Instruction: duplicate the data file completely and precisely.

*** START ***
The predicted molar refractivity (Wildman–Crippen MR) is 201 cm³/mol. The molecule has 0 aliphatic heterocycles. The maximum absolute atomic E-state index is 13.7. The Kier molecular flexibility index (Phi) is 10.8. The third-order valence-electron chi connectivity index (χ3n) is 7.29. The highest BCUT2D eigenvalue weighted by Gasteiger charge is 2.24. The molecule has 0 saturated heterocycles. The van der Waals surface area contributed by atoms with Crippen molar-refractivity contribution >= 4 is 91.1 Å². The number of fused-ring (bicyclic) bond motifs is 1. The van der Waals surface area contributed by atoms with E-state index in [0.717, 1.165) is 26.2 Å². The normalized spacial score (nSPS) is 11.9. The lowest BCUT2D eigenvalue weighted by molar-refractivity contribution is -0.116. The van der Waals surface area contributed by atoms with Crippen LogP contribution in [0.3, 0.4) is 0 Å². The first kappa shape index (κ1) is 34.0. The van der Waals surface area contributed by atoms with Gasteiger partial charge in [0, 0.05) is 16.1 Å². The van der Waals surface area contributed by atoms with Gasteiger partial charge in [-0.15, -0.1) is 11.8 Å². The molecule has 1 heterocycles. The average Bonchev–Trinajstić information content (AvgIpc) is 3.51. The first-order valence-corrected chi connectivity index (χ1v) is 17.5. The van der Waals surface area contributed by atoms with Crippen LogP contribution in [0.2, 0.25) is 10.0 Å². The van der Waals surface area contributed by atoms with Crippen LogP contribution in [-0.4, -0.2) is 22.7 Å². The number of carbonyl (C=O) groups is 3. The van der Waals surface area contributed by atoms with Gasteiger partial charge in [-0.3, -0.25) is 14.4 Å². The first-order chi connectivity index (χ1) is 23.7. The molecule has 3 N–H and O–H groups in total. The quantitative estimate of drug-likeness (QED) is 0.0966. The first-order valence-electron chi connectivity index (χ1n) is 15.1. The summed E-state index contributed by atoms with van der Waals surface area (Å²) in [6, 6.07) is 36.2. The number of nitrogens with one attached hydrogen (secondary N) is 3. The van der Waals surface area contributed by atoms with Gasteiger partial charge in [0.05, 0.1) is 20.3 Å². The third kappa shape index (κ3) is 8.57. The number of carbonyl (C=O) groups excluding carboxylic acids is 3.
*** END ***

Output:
The predicted molar refractivity (Wildman–Crippen MR) is 201 cm³/mol. The molecule has 0 aliphatic heterocycles. The maximum absolute atomic E-state index is 13.7. The Kier molecular flexibility index (Phi) is 10.8. The third-order valence-electron chi connectivity index (χ3n) is 7.29. The highest BCUT2D eigenvalue weighted by Gasteiger charge is 2.24. The molecule has 0 saturated heterocycles. The van der Waals surface area contributed by atoms with Crippen molar-refractivity contribution >= 4 is 91.1 Å². The number of fused-ring (bicyclic) bond motifs is 1. The van der Waals surface area contributed by atoms with E-state index in [0.717, 1.165) is 26.2 Å². The normalized spacial score (nSPS) is 11.9. The lowest BCUT2D eigenvalue weighted by molar-refractivity contribution is -0.116. The van der Waals surface area contributed by atoms with Crippen LogP contribution in [0.3, 0.4) is 0 Å². The first kappa shape index (κ1) is 34.0. The van der Waals surface area contributed by atoms with Gasteiger partial charge in [0, 0.05) is 16.1 Å². The van der Waals surface area contributed by atoms with Gasteiger partial charge in [-0.15, -0.1) is 11.8 Å². The molecule has 1 heterocycles. The average Bonchev–Trinajstić information content (AvgIpc) is 3.51. The first-order valence-corrected chi connectivity index (χ1v) is 17.5. The van der Waals surface area contributed by atoms with Crippen LogP contribution in [0.2, 0.25) is 10.0 Å². The van der Waals surface area contributed by atoms with Crippen LogP contribution in [-0.4, -0.2) is 22.7 Å². The number of carbonyl (C=O) groups is 3. The van der Waals surface area contributed by atoms with Gasteiger partial charge in [-0.3, -0.25) is 14.4 Å². The first-order chi connectivity index (χ1) is 23.7. The molecule has 3 N–H and O–H groups in total. The quantitative estimate of drug-likeness (QED) is 0.0966. The first-order valence-electron chi connectivity index (χ1n) is 15.1. The summed E-state index contributed by atoms with van der Waals surface area (Å²) in [6, 6.07) is 36.2. The number of nitrogens with one attached hydrogen (secondary N) is 3. The van der Waals surface area contributed by atoms with Gasteiger partial charge in [0.05, 0.1) is 20.3 Å². The third kappa shape index (κ3) is 8.57. The number of carbonyl (C=O) groups excluding carboxylic acids is 3.